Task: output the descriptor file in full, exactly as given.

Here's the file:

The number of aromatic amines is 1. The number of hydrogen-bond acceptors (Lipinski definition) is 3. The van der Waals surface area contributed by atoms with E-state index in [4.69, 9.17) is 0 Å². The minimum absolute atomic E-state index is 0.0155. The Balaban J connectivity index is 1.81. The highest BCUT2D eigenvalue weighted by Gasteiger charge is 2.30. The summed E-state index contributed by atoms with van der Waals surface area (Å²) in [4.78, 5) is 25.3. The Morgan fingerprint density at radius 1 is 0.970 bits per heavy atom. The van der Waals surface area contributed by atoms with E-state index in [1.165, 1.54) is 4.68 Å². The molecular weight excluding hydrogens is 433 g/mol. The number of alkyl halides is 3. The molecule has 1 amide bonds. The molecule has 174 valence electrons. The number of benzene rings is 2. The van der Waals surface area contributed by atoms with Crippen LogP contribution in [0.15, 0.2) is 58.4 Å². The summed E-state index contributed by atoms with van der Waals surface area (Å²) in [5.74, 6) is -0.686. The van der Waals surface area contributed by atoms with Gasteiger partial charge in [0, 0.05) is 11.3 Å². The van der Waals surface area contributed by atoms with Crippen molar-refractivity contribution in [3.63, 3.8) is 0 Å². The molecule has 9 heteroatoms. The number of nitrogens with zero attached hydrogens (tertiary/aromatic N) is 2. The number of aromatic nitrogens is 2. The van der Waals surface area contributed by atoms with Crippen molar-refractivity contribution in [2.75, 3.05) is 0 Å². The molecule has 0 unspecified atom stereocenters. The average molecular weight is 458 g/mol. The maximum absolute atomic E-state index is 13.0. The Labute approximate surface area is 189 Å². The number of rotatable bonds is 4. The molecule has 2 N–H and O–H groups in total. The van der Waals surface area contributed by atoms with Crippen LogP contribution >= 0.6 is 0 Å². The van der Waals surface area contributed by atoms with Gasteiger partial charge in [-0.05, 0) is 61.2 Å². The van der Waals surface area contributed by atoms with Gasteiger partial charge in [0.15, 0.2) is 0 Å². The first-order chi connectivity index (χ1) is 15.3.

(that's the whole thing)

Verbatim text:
The number of aromatic amines is 1. The number of hydrogen-bond acceptors (Lipinski definition) is 3. The van der Waals surface area contributed by atoms with E-state index in [4.69, 9.17) is 0 Å². The minimum absolute atomic E-state index is 0.0155. The Balaban J connectivity index is 1.81. The highest BCUT2D eigenvalue weighted by Gasteiger charge is 2.30. The summed E-state index contributed by atoms with van der Waals surface area (Å²) in [4.78, 5) is 25.3. The Morgan fingerprint density at radius 1 is 0.970 bits per heavy atom. The van der Waals surface area contributed by atoms with E-state index in [1.165, 1.54) is 4.68 Å². The molecular weight excluding hydrogens is 433 g/mol. The number of alkyl halides is 3. The molecule has 1 amide bonds. The molecule has 174 valence electrons. The number of benzene rings is 2. The van der Waals surface area contributed by atoms with Crippen LogP contribution in [0.15, 0.2) is 58.4 Å². The summed E-state index contributed by atoms with van der Waals surface area (Å²) in [5.74, 6) is -0.686. The van der Waals surface area contributed by atoms with Gasteiger partial charge in [0, 0.05) is 11.3 Å². The van der Waals surface area contributed by atoms with Crippen molar-refractivity contribution in [3.63, 3.8) is 0 Å². The molecule has 9 heteroatoms. The number of nitrogens with zero attached hydrogens (tertiary/aromatic N) is 2. The number of aromatic nitrogens is 2. The van der Waals surface area contributed by atoms with Crippen molar-refractivity contribution in [2.75, 3.05) is 0 Å². The molecule has 0 unspecified atom stereocenters. The average molecular weight is 458 g/mol. The maximum absolute atomic E-state index is 13.0. The Labute approximate surface area is 189 Å². The number of rotatable bonds is 4. The molecule has 2 N–H and O–H groups in total. The van der Waals surface area contributed by atoms with Crippen LogP contribution >= 0.6 is 0 Å². The van der Waals surface area contributed by atoms with Gasteiger partial charge in [-0.05, 0) is 61.2 Å². The van der Waals surface area contributed by atoms with Gasteiger partial charge in [0.15, 0.2) is 0 Å². The first-order chi connectivity index (χ1) is 15.3.